Works selected for NIGHT at Provence

April 3, 2017 at 11:00 pm

The above pieces have been selected for the NIGHT show, going up at Provence in Hills­boro in mid-April. Please stop by and let me know what you think!

Photo Exploration: Navy Pier, Chicago, September 2012

September 21, 2012 at 11:47 am

Con­tin­u­ing the series started here, I’d like to select another image that I just fin­ished work­ing this week.

This was a dig­i­tal expo­sure, with a Canon 5Dmk2 and the 24-70mm f/2.8L lens. 35mm focal length, f/13 @ 30 sec­onds, ISO 200. It is an exam­ple of the cre­ativ­ity one can encounter with long expo­sures at night.

This par­tic­u­lar place was a bit out of the way from the main traf­fic towards the end of the Pier. My wife was fond of the Juliet (of Romeo and) statue and I’d been look­ing for a way to frame a mix of still and motion, so this loca­tion was a stel­lar point to explore. Find­ing a loca­tion in such a busy area where I could setup for a long expo­sure was cru­cial to reduce vibra­tion and also to be con­sid­er­ate of those around us. With the statue very still but the Fer­ris Wheel in motion it was a shot that nearly framed itself.

The only main deci­sion I had to make besides fram­ing was aper­ture selec­tion. My first require­ment was get­ting the entire scene in focus via a large depth of field. By uti­liz­ing a hyper­fo­cus tech­nique, I was able to get the entire field of view in focus with an aper­ture of f/8. How­ever, that wasn’t pro­vid­ing a long enough expo­sure. By stop­ping down to f/13 I was able to get a longer expo­sure with­out get­ting too far into DLA–land.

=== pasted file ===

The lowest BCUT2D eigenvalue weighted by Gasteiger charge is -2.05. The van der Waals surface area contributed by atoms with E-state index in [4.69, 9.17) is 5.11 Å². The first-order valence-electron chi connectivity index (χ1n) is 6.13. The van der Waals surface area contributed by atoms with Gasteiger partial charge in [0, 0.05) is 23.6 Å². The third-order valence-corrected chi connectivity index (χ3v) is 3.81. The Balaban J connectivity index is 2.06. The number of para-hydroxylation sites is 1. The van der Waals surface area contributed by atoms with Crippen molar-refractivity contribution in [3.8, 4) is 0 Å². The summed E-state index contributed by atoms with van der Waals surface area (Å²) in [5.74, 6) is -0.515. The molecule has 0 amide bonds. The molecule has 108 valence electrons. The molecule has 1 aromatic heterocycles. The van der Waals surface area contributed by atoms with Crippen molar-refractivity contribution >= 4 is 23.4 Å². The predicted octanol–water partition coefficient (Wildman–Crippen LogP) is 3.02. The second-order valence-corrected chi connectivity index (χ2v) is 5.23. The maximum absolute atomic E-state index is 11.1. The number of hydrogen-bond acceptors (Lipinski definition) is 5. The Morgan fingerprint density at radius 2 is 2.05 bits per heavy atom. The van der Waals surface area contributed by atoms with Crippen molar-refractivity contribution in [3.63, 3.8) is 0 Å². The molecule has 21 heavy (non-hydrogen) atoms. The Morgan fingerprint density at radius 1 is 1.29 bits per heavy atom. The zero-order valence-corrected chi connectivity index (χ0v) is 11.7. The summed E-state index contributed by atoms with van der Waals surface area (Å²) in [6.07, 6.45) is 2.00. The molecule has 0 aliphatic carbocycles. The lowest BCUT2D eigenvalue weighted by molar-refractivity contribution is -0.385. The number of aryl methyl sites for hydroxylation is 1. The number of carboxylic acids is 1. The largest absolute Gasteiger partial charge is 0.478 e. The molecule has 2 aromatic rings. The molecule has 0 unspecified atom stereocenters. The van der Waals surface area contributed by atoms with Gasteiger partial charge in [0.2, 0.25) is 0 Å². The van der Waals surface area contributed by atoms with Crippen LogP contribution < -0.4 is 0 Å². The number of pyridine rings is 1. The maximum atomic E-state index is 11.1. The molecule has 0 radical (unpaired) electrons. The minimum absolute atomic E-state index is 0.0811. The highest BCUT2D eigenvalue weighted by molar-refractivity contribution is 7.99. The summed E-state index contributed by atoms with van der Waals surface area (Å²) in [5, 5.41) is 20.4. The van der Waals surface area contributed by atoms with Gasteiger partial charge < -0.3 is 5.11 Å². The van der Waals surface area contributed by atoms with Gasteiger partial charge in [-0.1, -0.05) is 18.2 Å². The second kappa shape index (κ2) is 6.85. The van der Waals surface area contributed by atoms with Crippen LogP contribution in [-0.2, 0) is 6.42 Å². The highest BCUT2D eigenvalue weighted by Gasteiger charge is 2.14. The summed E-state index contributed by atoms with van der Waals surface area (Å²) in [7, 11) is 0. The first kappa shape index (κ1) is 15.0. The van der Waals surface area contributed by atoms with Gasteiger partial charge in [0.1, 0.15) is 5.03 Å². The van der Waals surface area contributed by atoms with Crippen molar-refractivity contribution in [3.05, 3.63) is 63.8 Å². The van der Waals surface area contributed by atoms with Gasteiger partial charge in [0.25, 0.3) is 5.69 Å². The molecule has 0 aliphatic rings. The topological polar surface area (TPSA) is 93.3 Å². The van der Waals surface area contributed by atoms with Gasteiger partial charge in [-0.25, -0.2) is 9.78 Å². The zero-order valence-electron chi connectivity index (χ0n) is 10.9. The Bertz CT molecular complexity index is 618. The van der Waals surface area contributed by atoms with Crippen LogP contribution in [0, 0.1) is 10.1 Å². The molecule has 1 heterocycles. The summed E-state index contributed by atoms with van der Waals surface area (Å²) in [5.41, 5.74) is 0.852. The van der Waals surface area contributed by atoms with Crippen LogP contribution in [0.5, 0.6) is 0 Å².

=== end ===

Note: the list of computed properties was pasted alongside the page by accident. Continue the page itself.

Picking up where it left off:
Then it was recheck­ing my fram­ing, recheck­ing my set­tings and trig­ger­ing the shut­ter. I did use the camera’s self-timer to reduce shut­ter shake. A bet­ter prac­tice would have been a remote shut­ter, which I cer­tainly would have used if I’d had mine with me.

My long-term per­cep­tion of this piece is still being formed, but my imme­di­ate reac­tion is one of struc­ture, cre­ation and time­less­ness. I almost feel like that wheel has been spin­ning around for as long as that Juliet statue has been there — with both of them placed at the dawn of Chicago and will always be there. I think that long expo­sures con­tribute to that feel­ing of time­less­ness. By extend­ing the time cap­tured in the photo, we extend the per­ceived time that the sub­ject will con­tinue to exist. On some level, isn’t that what pho­tog­ra­phy is all about?